One of the (many, many) blogs I subscribe to (Crunchy Chicken) is written by a woman whose husband is dying of cancer. She has young children; she and her husband are young; the whole thing is pretty much heartbreaking and horrific and makes me feel so, so, so lucky for a healthy husband and baby girl.
But I don't share this with you for the depressing dose of reality. I share her blog with you because she is refreshingly honest about all that she goes through, but in a very positive and reflective way. She's matter-of-fact about what she and her family goes through, and it's an interesting perspective. It's different from how I imagine I would deal with such tragedy, were that my lot in life to bear, but it's a strength I hope I would be able to dig down and find.
Anyway, she just posed this question to her readers and I thought it was a really interesting and thought-provoking one. Read her post to get the full context, but for those pressed for time, the gist of it is: "If you could shake off the chains of societal expectations and the ideas of monetary wealth and do whatever the hell you wanted to, what would it be? Would you choose an alternative lifestyle?
Don't limit yourself - would you be willing to cash in the equity on your home to live extremely frugally in a yurt out on some land? And don't limit yourself to the U.S. I think this, as a mental exercise, is good practice for helping you get used to dealing with change....What do you actually, really need to live happily?"
And I think this is a different vein of the question Scarlet Lily asked us several weeks ago. This is taking an idea akin to hers to a much deeper level. Because it's not "what would your occupation be?" This doesn't even necessarily assume an occupation. And it does assume a more realistic thought process. Don't think of an imaginary lifestyle. Think of something you could actually, logistically do, but think outside the constraints of what we are culturally conditioned to think is possible. It's scary because there's a lot we're taught we can't do that really, we could, because plenty of other cultures do, and plenty of generations before us have.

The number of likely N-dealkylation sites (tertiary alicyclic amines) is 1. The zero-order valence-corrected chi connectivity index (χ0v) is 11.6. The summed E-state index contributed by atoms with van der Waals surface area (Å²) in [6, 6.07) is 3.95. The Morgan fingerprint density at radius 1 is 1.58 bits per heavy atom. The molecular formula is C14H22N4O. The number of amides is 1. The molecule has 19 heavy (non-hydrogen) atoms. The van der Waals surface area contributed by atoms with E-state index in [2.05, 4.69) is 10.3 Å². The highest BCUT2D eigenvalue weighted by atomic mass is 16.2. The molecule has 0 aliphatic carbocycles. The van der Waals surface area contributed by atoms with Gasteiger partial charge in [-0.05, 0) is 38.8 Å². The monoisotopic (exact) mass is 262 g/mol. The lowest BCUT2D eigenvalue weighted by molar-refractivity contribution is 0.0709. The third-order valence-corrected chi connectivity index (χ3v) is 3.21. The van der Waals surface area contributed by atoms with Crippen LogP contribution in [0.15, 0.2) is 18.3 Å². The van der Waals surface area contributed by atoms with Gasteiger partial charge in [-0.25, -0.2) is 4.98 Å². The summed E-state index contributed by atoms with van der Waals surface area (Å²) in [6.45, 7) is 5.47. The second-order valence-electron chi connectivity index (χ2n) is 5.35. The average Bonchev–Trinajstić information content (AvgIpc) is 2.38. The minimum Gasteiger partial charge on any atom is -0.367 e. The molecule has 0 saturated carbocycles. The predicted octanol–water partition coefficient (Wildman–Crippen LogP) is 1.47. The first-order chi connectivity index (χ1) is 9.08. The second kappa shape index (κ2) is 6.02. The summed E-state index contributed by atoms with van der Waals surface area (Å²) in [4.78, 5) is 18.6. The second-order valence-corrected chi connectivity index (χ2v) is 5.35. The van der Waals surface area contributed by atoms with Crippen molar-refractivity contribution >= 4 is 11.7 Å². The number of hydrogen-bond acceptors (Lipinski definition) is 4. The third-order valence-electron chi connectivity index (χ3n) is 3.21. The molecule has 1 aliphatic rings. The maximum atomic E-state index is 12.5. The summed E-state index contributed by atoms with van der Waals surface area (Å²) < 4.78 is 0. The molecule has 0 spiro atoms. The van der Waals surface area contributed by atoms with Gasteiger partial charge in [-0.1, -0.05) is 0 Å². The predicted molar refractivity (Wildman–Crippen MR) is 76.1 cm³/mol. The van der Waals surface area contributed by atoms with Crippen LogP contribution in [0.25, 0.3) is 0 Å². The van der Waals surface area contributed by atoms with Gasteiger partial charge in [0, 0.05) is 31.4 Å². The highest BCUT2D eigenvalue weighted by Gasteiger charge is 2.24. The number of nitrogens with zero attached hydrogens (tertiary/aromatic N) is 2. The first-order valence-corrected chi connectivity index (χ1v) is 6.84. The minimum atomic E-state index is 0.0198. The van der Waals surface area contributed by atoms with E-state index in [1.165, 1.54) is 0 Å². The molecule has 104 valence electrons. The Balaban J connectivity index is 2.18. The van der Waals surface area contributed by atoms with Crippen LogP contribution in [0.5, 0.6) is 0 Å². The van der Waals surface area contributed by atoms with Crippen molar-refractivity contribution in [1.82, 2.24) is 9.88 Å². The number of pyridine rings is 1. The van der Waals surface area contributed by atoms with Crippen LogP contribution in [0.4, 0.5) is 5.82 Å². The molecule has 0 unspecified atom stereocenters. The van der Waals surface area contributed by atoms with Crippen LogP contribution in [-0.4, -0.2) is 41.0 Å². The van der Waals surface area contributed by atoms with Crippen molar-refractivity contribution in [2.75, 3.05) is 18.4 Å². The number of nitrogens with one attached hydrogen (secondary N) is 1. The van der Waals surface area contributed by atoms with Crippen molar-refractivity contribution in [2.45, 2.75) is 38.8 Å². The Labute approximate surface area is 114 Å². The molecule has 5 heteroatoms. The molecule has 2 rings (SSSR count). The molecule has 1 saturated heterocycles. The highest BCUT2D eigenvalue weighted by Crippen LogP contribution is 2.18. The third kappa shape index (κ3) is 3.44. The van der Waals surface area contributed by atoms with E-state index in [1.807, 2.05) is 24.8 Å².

If you go to Crunchy's post and you read the comments from readers who have responded, you'll note that many people talk about living off the grid somewhere in the middle of nowhere with lots of land to grow their own produce and meat, etc. Not a big surprise dream from readers of green blog. And it's a dream I harbor in dusty corners of my mind, too, that I don't really take seriously because I don't think I'm brave enough to ever try it. But it's nice to think about.
And if you read through those comments, you may come across mine, where I wondered, if someone was to follow through on that dream, living off-grid with sustainable farming, built their own log cabin, etc., and if that someone has kids, and if you want those kids to have the choice and opportunity of going to college when that time comes, what do you do about education? Obviously, you would home school, if you were really that removed from society. Or am I assuming too much isolation in that scenario? Do you think people could/would live in such a way and still arrange transportation to and from the nearest school for their kid? What would the social implications be for the kid? I guess there are plenty of more rural communities in this country where you could have enough land to do all that for yourself, but still not be too many miles from the nearest school.
So, fine, I've talked myself through that problem. But what if you choose to home school your child. Again, the social implications are even more innumerable, but put that aside for a minute. Do you think that you could home school a child as aggressively as would be necessary to make them college ready, while at the same time growing all your own fruits and veggies, raising your own meat, etc.? When I think of all the agrarian cultures that have certainly produced very intelligent and well-educated children, I don't think those were the same families that were grooming the kids for Harvard. Not in this modern educational system anyway. Modern schools are infamous in this country for not recognizing different brands of intelligence. It's the SAT-way or the highway. Could you teach the specific curriculum that American academia demands to your children while running a fully self-sustaining farm?
I tend to feel that accomplishing both those realities would be impossible, in which case, would it be wrong to consciously make that decision for your family knowing the limits it would place on your child's future? Let me know your thoughts!